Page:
Sustainability Accounting and Reporting: A Dilution of Social Sustainability?
Sustainability accounting and reporting are used by companies to gather information and directly provide it to investors. While sustainability research and rating firms are criticized for their lack of transparency, accounting and reporting instruments aim to provide this information without an intermediary. Our analysis shows, however, that sustainability accounting and reporting instruments not only provide sustainability information regarding specific companies, but also interpret the concept of sustainability as it relates to their own missions. Furthermore, these instruments conceal their limited conceptualization of social sustainability. Their claim to directly provide investors with standardized non-financial information is misleading, presenting accounting and reporting results as hard facts instead of as highly subjective ones that reflect a narrow conceptualization of social sustainability. However, while accounting initiatives reduce the concept of social sustainability to a few quantitative measures, reporting initiatives combine quantitative and qualitative measures to provide more extensive information.
The financialization of sustainability by accounting and reporting initiatives has not only narrowed the interpretation of social sustainability for these actors, but could thereby influence the understanding of social sustainability in society at large. Financial market rationalities are spreading into other societal spheres—mediated by numbers and calculations as well established institutionalized signalers—and changing the understanding of previously established concepts like sustainability. As indicated by our study findings, one fifth of the comprehensive understanding of social sustainability could be lost if the interpretations offered by sustainability accounting and reporting initiatives become powerful enough to influence the general discourse and understanding of social sustainability.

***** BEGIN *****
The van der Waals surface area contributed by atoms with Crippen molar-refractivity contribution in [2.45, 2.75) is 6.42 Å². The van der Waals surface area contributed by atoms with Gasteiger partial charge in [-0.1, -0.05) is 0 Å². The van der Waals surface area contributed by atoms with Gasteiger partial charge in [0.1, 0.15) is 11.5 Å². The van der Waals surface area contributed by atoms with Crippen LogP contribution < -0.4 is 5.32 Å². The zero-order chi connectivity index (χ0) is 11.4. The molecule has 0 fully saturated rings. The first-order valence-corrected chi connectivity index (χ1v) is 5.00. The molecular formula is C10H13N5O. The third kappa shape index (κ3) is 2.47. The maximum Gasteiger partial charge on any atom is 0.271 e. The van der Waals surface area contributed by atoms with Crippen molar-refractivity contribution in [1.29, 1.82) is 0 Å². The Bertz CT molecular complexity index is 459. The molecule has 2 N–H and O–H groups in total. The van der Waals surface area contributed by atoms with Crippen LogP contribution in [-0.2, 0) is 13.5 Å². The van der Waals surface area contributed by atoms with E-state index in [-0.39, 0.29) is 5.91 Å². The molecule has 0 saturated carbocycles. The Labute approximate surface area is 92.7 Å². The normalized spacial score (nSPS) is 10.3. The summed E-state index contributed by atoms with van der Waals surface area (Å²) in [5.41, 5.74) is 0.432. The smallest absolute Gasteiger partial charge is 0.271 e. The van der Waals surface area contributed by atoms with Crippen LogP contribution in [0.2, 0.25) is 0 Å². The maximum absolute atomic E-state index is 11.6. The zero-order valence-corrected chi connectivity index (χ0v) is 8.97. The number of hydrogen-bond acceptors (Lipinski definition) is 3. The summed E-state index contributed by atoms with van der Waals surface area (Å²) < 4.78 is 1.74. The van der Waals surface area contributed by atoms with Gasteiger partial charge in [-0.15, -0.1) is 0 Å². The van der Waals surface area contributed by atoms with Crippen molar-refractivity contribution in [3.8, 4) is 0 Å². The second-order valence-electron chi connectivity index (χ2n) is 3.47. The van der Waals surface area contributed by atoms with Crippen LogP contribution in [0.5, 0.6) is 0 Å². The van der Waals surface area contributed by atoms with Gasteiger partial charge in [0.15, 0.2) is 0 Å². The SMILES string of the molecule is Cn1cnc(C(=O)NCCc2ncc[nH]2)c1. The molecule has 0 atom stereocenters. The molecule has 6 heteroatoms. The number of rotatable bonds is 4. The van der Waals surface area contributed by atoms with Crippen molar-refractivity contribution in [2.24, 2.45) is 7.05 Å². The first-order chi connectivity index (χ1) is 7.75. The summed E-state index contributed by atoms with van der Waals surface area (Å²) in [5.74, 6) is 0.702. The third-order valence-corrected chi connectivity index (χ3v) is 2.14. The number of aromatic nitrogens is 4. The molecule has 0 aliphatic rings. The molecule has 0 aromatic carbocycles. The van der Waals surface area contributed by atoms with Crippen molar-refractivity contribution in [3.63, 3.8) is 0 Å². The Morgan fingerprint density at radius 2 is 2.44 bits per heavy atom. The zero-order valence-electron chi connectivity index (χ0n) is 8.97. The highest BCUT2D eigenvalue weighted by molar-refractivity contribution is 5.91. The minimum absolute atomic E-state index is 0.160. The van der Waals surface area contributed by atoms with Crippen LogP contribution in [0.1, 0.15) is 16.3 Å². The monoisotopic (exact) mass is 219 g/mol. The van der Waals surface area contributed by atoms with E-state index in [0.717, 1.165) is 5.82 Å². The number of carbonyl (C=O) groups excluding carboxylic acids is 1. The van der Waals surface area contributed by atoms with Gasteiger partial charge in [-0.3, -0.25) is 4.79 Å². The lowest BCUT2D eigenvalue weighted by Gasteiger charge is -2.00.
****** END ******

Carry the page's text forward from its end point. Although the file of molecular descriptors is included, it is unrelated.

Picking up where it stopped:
Sustainability accounting and reporting initiatives provide an information infrastructure for sustainability investors and could support the further development of SI in mainstream financial markets. The growth of modern SI in recent decades is inseparably linked with an information infrastructure that ensures access to sustainability information about companies. However, the very designation of infrastructure implies a neutral provider rather than an interpreting actor; if interpretation is to remain part of the accounting and reporting process, this must be made clear to investors. So long as this information is not shared with investors, sustainability accounting and reporting does not accelerate the growth of SI, but rather leads only to further dilution of the meaning and impact of SI. Instead of asking whether ethical investment is ethical, one should instead ask whether sustainable investment dilutes true sustainability.